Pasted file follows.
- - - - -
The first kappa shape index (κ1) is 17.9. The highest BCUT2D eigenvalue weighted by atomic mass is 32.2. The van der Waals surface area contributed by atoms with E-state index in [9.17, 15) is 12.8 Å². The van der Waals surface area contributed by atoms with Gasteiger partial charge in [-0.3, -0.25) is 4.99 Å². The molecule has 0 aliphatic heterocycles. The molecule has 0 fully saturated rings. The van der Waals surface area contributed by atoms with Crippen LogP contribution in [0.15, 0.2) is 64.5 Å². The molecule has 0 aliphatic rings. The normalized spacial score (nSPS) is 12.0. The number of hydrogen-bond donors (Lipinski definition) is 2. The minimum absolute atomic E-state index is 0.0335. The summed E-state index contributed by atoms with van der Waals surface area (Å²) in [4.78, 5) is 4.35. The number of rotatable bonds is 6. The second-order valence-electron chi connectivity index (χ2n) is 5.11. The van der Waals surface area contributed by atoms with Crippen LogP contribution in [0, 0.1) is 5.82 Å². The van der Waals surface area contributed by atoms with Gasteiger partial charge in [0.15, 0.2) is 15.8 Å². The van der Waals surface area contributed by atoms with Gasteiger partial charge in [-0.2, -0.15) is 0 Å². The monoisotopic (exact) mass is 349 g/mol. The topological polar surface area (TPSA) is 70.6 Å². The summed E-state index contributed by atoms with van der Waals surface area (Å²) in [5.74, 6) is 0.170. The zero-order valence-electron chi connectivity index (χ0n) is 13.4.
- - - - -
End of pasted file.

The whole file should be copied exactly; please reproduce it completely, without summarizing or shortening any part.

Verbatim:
The first kappa shape index (κ1) is 17.9. The highest BCUT2D eigenvalue weighted by atomic mass is 32.2. The van der Waals surface area contributed by atoms with E-state index in [9.17, 15) is 12.8 Å². The van der Waals surface area contributed by atoms with Gasteiger partial charge in [-0.3, -0.25) is 4.99 Å². The molecule has 0 aliphatic heterocycles. The molecule has 0 fully saturated rings. The van der Waals surface area contributed by atoms with Crippen LogP contribution in [0.15, 0.2) is 64.5 Å². The molecule has 0 aliphatic rings. The normalized spacial score (nSPS) is 12.0. The number of hydrogen-bond donors (Lipinski definition) is 2. The minimum absolute atomic E-state index is 0.0335. The summed E-state index contributed by atoms with van der Waals surface area (Å²) in [4.78, 5) is 4.35. The number of rotatable bonds is 6. The second-order valence-electron chi connectivity index (χ2n) is 5.11. The van der Waals surface area contributed by atoms with Crippen LogP contribution in [0, 0.1) is 5.82 Å². The van der Waals surface area contributed by atoms with Gasteiger partial charge in [0.15, 0.2) is 15.8 Å². The van der Waals surface area contributed by atoms with Gasteiger partial charge in [-0.2, -0.15) is 0 Å². The monoisotopic (exact) mass is 349 g/mol. The topological polar surface area (TPSA) is 70.6 Å². The summed E-state index contributed by atoms with van der Waals surface area (Å²) in [5.74, 6) is 0.170. The zero-order valence-electron chi connectivity index (χ0n) is 13.4.